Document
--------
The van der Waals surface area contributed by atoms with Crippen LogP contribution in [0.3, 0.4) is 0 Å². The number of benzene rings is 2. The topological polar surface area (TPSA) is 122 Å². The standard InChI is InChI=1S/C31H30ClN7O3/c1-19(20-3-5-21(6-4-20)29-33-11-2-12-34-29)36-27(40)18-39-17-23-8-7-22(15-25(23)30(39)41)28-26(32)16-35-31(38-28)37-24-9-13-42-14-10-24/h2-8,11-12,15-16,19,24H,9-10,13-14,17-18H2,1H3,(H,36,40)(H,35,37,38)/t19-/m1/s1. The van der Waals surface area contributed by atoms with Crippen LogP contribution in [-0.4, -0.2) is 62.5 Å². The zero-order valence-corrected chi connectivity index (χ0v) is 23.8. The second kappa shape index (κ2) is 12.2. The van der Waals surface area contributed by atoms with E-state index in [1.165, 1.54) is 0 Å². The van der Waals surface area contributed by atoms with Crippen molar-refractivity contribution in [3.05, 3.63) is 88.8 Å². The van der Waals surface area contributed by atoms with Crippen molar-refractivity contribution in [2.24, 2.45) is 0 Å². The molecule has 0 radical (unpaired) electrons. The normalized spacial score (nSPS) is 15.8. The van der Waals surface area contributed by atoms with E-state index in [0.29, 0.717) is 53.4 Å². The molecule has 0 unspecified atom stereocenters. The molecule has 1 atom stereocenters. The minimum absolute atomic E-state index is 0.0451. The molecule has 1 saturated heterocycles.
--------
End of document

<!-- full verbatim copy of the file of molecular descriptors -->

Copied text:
The van der Waals surface area contributed by atoms with Crippen LogP contribution in [0.3, 0.4) is 0 Å². The number of benzene rings is 2. The topological polar surface area (TPSA) is 122 Å². The standard InChI is InChI=1S/C31H30ClN7O3/c1-19(20-3-5-21(6-4-20)29-33-11-2-12-34-29)36-27(40)18-39-17-23-8-7-22(15-25(23)30(39)41)28-26(32)16-35-31(38-28)37-24-9-13-42-14-10-24/h2-8,11-12,15-16,19,24H,9-10,13-14,17-18H2,1H3,(H,36,40)(H,35,37,38)/t19-/m1/s1. The van der Waals surface area contributed by atoms with Crippen LogP contribution in [-0.4, -0.2) is 62.5 Å². The zero-order valence-corrected chi connectivity index (χ0v) is 23.8. The second kappa shape index (κ2) is 12.2. The van der Waals surface area contributed by atoms with E-state index in [1.165, 1.54) is 0 Å². The van der Waals surface area contributed by atoms with Crippen molar-refractivity contribution in [3.05, 3.63) is 88.8 Å². The van der Waals surface area contributed by atoms with Crippen molar-refractivity contribution in [2.24, 2.45) is 0 Å². The molecule has 0 radical (unpaired) electrons. The normalized spacial score (nSPS) is 15.8. The van der Waals surface area contributed by atoms with E-state index in [0.29, 0.717) is 53.4 Å². The molecule has 0 unspecified atom stereocenters. The molecule has 1 atom stereocenters. The minimum absolute atomic E-state index is 0.0451. The molecule has 1 saturated heterocycles.